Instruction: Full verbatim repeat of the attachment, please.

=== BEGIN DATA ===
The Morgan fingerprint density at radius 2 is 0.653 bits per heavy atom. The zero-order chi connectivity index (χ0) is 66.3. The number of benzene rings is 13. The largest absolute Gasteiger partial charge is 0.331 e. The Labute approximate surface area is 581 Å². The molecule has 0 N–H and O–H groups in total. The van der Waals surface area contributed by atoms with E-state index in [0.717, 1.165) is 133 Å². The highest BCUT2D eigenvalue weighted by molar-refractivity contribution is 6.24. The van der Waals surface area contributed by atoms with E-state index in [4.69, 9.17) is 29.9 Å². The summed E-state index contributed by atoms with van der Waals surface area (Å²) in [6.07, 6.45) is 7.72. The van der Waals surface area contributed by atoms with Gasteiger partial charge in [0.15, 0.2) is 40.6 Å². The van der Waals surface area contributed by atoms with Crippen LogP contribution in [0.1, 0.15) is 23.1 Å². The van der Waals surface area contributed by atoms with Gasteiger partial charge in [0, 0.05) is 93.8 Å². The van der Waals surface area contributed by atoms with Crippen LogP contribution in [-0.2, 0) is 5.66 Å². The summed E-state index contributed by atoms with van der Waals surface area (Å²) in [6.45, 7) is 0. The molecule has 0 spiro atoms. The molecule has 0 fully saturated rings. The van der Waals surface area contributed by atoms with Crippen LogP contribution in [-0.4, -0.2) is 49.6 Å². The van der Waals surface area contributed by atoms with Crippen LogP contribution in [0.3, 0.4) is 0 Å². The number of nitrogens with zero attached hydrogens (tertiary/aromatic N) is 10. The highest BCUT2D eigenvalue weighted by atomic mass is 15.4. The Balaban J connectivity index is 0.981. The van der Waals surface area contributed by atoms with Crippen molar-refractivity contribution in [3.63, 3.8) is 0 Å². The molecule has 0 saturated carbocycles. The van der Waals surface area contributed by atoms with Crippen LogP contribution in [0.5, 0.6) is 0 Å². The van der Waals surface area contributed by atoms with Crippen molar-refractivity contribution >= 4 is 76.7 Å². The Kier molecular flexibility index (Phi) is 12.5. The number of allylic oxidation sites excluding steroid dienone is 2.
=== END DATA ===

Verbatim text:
The Morgan fingerprint density at radius 2 is 0.653 bits per heavy atom. The zero-order chi connectivity index (χ0) is 66.3. The number of benzene rings is 13. The largest absolute Gasteiger partial charge is 0.331 e. The Labute approximate surface area is 581 Å². The molecule has 0 N–H and O–H groups in total. The van der Waals surface area contributed by atoms with E-state index in [0.717, 1.165) is 133 Å². The highest BCUT2D eigenvalue weighted by molar-refractivity contribution is 6.24. The van der Waals surface area contributed by atoms with E-state index in [4.69, 9.17) is 29.9 Å². The summed E-state index contributed by atoms with van der Waals surface area (Å²) in [6.07, 6.45) is 7.72. The van der Waals surface area contributed by atoms with Gasteiger partial charge in [0.15, 0.2) is 40.6 Å². The van der Waals surface area contributed by atoms with Crippen LogP contribution in [0.1, 0.15) is 23.1 Å². The van der Waals surface area contributed by atoms with Gasteiger partial charge in [0, 0.05) is 93.8 Å². The van der Waals surface area contributed by atoms with Crippen LogP contribution in [-0.2, 0) is 5.66 Å². The summed E-state index contributed by atoms with van der Waals surface area (Å²) in [6.45, 7) is 0. The molecule has 0 spiro atoms. The molecule has 0 fully saturated rings. The van der Waals surface area contributed by atoms with Crippen LogP contribution in [-0.4, -0.2) is 49.6 Å². The van der Waals surface area contributed by atoms with Crippen LogP contribution in [0.3, 0.4) is 0 Å². The number of nitrogens with zero attached hydrogens (tertiary/aromatic N) is 10. The highest BCUT2D eigenvalue weighted by atomic mass is 15.4. The Balaban J connectivity index is 0.981. The van der Waals surface area contributed by atoms with Crippen molar-refractivity contribution in [3.63, 3.8) is 0 Å². The molecule has 0 saturated carbocycles. The van der Waals surface area contributed by atoms with Crippen LogP contribution in [0.5, 0.6) is 0 Å². The van der Waals surface area contributed by atoms with Crippen molar-refractivity contribution >= 4 is 76.7 Å². The Kier molecular flexibility index (Phi) is 12.5. The number of allylic oxidation sites excluding steroid dienone is 2.